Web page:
Brazil, China, India, and South Africa (the BICS), along with other emerging economies, have views on the UN development system that are distinct from both lower-income countries in the global South and higher-income countries in the North. A survey carried out by FUNDS reveals that emerging economies want more influence in the UN and a reformed development system. The rise of these countries implies the need for major adjustments in the system, including reducing its physical presence and programs in middle- and upper-middle income countries where its traditional development cooperation services are becoming redundant.
This Briefing first discusses how people in four major emerging economy countries (EECs) – the BICS – perceive the UN development system (UNDS). Two viewpoints are examined: those of individual governments; and those of respondents to the FUNDS 2012-13 global perceptions survey of the UNDS, drawn from government, civil society, private sector and other international public organizations. The Briefing then reproduces the findings of the FUNDS survey for a wider group of 14 EECs – the BICS plus Argentina, Bolivia, Chile, Indonesia, Malaysia, Mexico, Peru, South Korea, Thailand and Turkey, providing new insights into the nature of the changing relationship between emerging market economies and the UN development system.
The BICS are increasingly putting their mark on international organizations. Funding is one means of influence, with the contributions of EECs rising and states such as Brazil contributing large amounts in “local resources”. The BICS are also establishing direct partnerships with the UN, including by sponsoring and hosting global and regional centers of excellence.
When asked about the effectiveness of the UNDS in 20 different development domains, the EEC publics are more positive overall than the global sample. The four most effective are judged to be health, human rights, education and gender. Other issues viewed positively include regional cooperation, international trade, science and technology, social policy, poverty reduction, economic management, industry, transportation, and services and tourism.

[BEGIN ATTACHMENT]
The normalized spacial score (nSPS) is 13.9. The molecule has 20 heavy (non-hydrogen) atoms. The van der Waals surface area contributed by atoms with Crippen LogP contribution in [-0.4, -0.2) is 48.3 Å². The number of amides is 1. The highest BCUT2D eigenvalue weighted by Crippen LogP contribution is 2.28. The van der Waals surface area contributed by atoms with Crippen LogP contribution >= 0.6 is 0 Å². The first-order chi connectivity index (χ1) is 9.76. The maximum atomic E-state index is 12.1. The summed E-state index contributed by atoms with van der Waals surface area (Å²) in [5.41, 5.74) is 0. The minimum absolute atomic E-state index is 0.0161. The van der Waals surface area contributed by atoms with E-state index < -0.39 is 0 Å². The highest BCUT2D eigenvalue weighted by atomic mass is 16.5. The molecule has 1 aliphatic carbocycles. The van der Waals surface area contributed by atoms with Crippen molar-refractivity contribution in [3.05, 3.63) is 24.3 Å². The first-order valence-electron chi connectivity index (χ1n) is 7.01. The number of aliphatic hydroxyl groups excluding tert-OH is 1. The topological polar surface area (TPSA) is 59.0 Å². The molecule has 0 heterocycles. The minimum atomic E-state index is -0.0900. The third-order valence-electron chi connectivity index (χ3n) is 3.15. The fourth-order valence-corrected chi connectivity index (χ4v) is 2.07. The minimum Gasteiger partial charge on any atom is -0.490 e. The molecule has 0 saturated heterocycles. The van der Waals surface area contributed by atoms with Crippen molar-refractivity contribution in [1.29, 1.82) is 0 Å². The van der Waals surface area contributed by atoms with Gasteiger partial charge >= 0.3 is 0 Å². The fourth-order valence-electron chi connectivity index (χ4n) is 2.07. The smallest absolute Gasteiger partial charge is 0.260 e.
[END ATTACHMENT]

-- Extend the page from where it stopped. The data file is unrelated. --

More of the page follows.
Looking to the future, three particular challenges for the UNDS emerge, in the opinion of respondents from the EECs: lack of financial resources; ineffectiveness of the UNDS; and access to competences of the UNDS.
The BRICS are on the march. The five governments already hold annual summits, have their own web-sites and think-tanks, and have proposed their own multilateral development bank. Growing prosperity is thus prompting their own brand of mini-lateralism, even if there are many remaining geo-political differences among them. As the EEC club is enlarged, we can expect more “multi-bi” partnerships.
The findings of the survey indicate that UNDS faces a growing challenge: it should scale down its bread-and-butter presence in middle- and upper-middle income countries. If it does so, it will permit a reallocation of resources to the task of building capacity in low-income and fragile states.